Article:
I’m somewhat of a pedal snob. I’ve owned dozens of pedals since I started playing guitar, and I’ve settled primarily on a small handful of boutique pedals. On my board right now I have a Wampler Clarksdale, a Fulltone ’69 fuzz, an Earthquaker Devices Hoof Fuzz, and a Paul C. Timmy. I also have a Wampler Euphoria that I swap out with the Timmy and/or the Clarksdale sometimes.
Mark from Spartan Music in the UK kindly offered to send me a few of the pedals that he sells, which are, in general, Chinese import clones of classic pedal designs. I was curious to hear how these pedals compared to the pedals that I typically use.
The pedals that I had a chance to review are the Biyang Fuzz (a Fuzz Face variant), the Biyang OD-8 (a Tubescreamer clone), and the ENO Myomorpha (a RAT clone). I don’t have an actual RAT, but I do have a Tubescreamer and a Fuzz Face-type pedal to compare these to.
Overall, I found the import pedals to be noisier than the boutique pedals in my pedal chain. That is, when engaged, there was a definite, albeit slight, hiss that I don’t get when my other pedals are engaged. This wasn’t an issue when I was actually sending a signal through the pedal, but it’s something that I noticed. However, at roughly $50-60 compared to around $200 for boutique pedals, that may be a trade-off many people would be willing to make.
The build quality of these pedals is good. I didn’t feel like any of them would crumble under use, but I also can’t say how well they’d hold up to any kind of regular gigging. I wouldn’t think durability would be a huge problem, but again, these pedals are about 1/4 the cost of boutique pedals, so I also wouldn’t necessarily expect them to hold up quite as well as more expensive pedals with continual heavy use.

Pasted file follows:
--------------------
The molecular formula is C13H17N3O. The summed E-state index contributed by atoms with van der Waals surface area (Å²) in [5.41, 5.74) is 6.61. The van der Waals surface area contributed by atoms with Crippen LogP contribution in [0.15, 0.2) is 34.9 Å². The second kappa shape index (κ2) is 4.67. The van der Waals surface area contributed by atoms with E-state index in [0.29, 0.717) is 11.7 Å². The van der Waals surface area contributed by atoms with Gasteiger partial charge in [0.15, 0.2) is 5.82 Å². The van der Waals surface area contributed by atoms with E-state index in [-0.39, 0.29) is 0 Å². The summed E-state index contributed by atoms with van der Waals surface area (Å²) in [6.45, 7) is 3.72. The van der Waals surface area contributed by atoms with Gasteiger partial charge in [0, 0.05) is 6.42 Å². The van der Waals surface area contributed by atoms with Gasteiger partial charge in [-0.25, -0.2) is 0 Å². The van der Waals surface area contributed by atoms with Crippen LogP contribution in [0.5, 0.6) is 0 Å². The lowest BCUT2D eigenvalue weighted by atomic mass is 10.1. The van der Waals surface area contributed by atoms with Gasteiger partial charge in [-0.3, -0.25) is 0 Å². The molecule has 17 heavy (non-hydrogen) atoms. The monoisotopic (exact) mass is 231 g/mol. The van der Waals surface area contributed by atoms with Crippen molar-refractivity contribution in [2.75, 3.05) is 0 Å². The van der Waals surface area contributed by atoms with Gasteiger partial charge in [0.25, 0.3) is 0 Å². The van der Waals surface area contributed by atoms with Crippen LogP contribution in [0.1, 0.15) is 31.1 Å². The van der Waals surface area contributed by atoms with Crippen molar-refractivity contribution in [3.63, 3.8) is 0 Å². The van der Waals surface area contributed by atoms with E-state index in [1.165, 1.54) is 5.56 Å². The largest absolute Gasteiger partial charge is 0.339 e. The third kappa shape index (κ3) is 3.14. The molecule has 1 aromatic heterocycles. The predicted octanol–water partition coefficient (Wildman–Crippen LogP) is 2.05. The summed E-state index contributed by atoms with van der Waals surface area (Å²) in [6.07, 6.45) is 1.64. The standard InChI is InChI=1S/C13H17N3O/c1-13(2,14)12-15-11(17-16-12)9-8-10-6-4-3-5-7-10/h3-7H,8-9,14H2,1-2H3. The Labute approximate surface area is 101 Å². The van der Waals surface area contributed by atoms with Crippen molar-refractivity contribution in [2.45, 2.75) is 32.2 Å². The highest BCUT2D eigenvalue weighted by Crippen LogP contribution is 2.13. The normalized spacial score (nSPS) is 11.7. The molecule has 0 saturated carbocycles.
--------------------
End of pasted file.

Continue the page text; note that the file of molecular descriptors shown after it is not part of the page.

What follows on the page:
Tone-wise, I thought the pedals provided usable tones, though not quite as nice as the more expensive pedals I compared them with. For example, my Fulltone ’69 Fuzz was much warmer and smoother than the Biyang Fuzz. However, the Biyang Fuzz does offer a switch to toggle between “Bright”, “Normal”, and “Warm”, so at least the Biyang is tweak-able. The OD-8’s overdrive tone is fairly smooth, but not quite as pleasing as my Ibanez TS-9, which is probably my favorite pedal. Around this price range, I’d probably get a Digitech Bad Monkey overdrive over the OD-8, but the OD-8 was usable and also offers the ability to swap chips, which is an interesting feature.
My favorite of the three pedals was the ENO Myomorpha. I can’t say how close it sounds to an actual RAT pedal, but I did find that it had thick tone that was quite tweak-able. For heavier gain sounds, I think this pedal would work very well. It was also a very small pedal, so it doesn’t take up much room on a pedal board. The downside to this size, however, is that there is no room for a battery, so you have to use AC power. This is not really an issue for me since I power all of my pedals, but it could be an issue if you don’t already have a power supply.
I still prefer my boutique pedals, but I feel like for beginners or people looking for respectable tone at a low budget, these import pedals would be a good choice. If you’re looking at pedals in this price range, another pedal maker to look at is Joyo, which have been good enough that at least one unscrupulous American builder has re-housed them and sold them as boutique pedals at high-end prices.